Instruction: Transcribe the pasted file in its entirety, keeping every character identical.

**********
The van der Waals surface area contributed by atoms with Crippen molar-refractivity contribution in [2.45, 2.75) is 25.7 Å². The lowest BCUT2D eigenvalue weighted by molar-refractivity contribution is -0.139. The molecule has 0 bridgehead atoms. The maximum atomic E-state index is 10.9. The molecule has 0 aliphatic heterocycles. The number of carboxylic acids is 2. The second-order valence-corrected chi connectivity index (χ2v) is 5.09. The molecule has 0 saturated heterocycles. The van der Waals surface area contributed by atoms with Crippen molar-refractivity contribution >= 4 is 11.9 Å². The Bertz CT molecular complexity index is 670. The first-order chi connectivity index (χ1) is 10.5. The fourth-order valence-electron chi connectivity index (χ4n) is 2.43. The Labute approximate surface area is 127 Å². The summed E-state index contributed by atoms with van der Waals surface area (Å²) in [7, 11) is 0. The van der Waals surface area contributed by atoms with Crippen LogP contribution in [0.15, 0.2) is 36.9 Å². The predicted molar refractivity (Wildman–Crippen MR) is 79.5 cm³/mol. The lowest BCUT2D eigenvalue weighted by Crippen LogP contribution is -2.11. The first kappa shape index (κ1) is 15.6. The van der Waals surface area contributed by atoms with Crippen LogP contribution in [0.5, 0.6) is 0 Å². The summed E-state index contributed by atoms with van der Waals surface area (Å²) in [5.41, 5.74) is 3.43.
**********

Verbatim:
The van der Waals surface area contributed by atoms with Crippen molar-refractivity contribution in [2.45, 2.75) is 25.7 Å². The lowest BCUT2D eigenvalue weighted by molar-refractivity contribution is -0.139. The molecule has 0 bridgehead atoms. The maximum atomic E-state index is 10.9. The molecule has 0 aliphatic heterocycles. The number of carboxylic acids is 2. The second-order valence-corrected chi connectivity index (χ2v) is 5.09. The molecule has 0 saturated heterocycles. The van der Waals surface area contributed by atoms with Crippen molar-refractivity contribution >= 4 is 11.9 Å². The Bertz CT molecular complexity index is 670. The first-order chi connectivity index (χ1) is 10.5. The fourth-order valence-electron chi connectivity index (χ4n) is 2.43. The Labute approximate surface area is 127 Å². The summed E-state index contributed by atoms with van der Waals surface area (Å²) in [7, 11) is 0. The van der Waals surface area contributed by atoms with Crippen LogP contribution in [0.15, 0.2) is 36.9 Å². The predicted molar refractivity (Wildman–Crippen MR) is 79.5 cm³/mol. The lowest BCUT2D eigenvalue weighted by Crippen LogP contribution is -2.11. The first kappa shape index (κ1) is 15.6. The van der Waals surface area contributed by atoms with Crippen LogP contribution in [0.5, 0.6) is 0 Å². The summed E-state index contributed by atoms with van der Waals surface area (Å²) in [5.41, 5.74) is 3.43.